Miller, who turns 90 this December, is a local retired judge and retired lieutenant commander of the U.S. Naval Reserves.
He said calls still are coming in for Miller’s Vets, a group he started for homeless veterans early in 2009, to dress up in military uniforms and perform at Veterans Day ceremonies this year — five gigs so far Nov. 10 and 11, plus more on the Sunday before, Miller said. The idea is that male and female veterans renew the clean-cut sense of pride and discipline they once had in the military.
Some of them play their ceremonial roles with fake rifles. Federal law bans them from touching a gun if they have a felony on their records, Miller explained.
He bought the building at 747 S. Michigan St. last year from L.C. Typesetting Co. and gave it to the Center for the Homeless. Over the next year, Camilleri said, the center will craft programs that cater to veteran issues such as post-traumatic stress disorder. He said it fits with the center’s strategic plan to customize care for its guests.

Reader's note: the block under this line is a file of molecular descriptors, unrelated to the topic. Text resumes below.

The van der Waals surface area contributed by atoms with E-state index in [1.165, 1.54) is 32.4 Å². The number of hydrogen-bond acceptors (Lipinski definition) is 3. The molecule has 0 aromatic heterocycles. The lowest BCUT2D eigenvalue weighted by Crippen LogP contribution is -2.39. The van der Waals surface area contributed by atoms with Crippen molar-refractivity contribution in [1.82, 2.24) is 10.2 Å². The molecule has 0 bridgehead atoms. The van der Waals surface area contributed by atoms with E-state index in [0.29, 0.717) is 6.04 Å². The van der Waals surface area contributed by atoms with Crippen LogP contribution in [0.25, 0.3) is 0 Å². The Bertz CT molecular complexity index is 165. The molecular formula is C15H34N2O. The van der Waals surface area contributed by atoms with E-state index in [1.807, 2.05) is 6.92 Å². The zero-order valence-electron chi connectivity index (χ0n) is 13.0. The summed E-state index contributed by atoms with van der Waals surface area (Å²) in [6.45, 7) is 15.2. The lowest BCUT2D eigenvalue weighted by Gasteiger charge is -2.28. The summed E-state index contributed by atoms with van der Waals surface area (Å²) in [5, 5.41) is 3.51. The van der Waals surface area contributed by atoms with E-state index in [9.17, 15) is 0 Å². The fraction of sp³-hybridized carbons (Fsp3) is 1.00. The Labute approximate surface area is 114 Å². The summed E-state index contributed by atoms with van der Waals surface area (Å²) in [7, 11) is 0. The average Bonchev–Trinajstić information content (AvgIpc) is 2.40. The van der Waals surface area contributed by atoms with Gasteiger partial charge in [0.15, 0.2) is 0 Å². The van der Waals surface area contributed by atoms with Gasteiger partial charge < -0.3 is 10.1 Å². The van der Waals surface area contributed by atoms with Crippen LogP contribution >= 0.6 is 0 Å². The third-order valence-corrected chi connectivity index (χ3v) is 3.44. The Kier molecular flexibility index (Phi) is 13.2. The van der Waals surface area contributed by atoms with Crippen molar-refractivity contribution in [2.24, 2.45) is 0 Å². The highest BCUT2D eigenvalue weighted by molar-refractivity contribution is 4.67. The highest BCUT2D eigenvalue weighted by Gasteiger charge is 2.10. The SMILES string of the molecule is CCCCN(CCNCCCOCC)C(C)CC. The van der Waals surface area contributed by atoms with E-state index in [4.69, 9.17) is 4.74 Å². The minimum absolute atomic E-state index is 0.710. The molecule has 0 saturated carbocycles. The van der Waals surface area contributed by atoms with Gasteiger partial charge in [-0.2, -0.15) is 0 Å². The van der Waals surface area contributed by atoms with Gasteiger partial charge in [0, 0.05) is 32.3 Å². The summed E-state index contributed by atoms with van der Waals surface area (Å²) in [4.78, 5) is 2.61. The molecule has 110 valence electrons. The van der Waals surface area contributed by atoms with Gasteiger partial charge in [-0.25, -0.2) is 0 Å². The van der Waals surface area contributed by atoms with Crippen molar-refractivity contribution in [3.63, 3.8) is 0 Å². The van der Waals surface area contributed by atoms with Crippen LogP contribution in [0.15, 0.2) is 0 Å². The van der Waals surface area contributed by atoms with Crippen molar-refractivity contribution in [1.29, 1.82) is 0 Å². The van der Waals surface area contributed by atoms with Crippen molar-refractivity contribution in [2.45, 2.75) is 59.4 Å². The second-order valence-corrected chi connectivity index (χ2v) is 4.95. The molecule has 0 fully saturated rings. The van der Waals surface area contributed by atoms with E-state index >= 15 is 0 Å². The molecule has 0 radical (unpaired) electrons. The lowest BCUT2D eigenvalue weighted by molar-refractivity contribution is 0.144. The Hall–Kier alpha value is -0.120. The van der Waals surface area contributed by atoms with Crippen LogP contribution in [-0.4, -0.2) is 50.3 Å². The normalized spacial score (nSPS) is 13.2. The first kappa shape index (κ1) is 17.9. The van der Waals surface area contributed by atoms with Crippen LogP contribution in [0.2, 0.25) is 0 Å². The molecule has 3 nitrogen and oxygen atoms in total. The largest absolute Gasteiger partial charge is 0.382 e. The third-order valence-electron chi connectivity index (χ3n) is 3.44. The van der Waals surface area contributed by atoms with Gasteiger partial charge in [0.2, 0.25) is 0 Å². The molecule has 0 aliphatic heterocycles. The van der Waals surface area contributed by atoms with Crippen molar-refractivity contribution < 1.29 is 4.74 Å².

The new center will have 25 beds for male veterans. It will be open to other veterans, men and women, who stay in the main shelter of the Center for the Homeless a few steps away at 813 S. Michigan St., Camilleri said.
Out of at least 200 guests at the main shelter on any night, 35 to 40 of them tend to be veterans, officials say.
The grant also will pay for a 12-passenger van to drive veterans to events, to the doctor and to other appointments, Camilleri said.
He said the center is seeking Veterans Affairs funding to help with operational costs, which could be $150,000 to $200,000 a year. The center will raise funds for an endowment to help with daily costs, too.
Miller’s Vets draws nine to 12 vets at a time for ceremonies, though at one time there would be about 20, Miller said.
Many of the vets are getting jobs and moving ahead with their lives, Miller said, but some are relapsing to their old addictions.
"The thing that had them out there (on the streets) to begin with is so strong," he said.
The group has developed a training video so that groups outside of this area can learn how this unique group pulls together its ceremonies, Miller said. At the same time, Miller’s Vets is organizing a cemetery with 60 plots near Portage Manor on the city’s northwest side to provide burial for veterans who can’t afford it.
Staff writer Joseph Dits: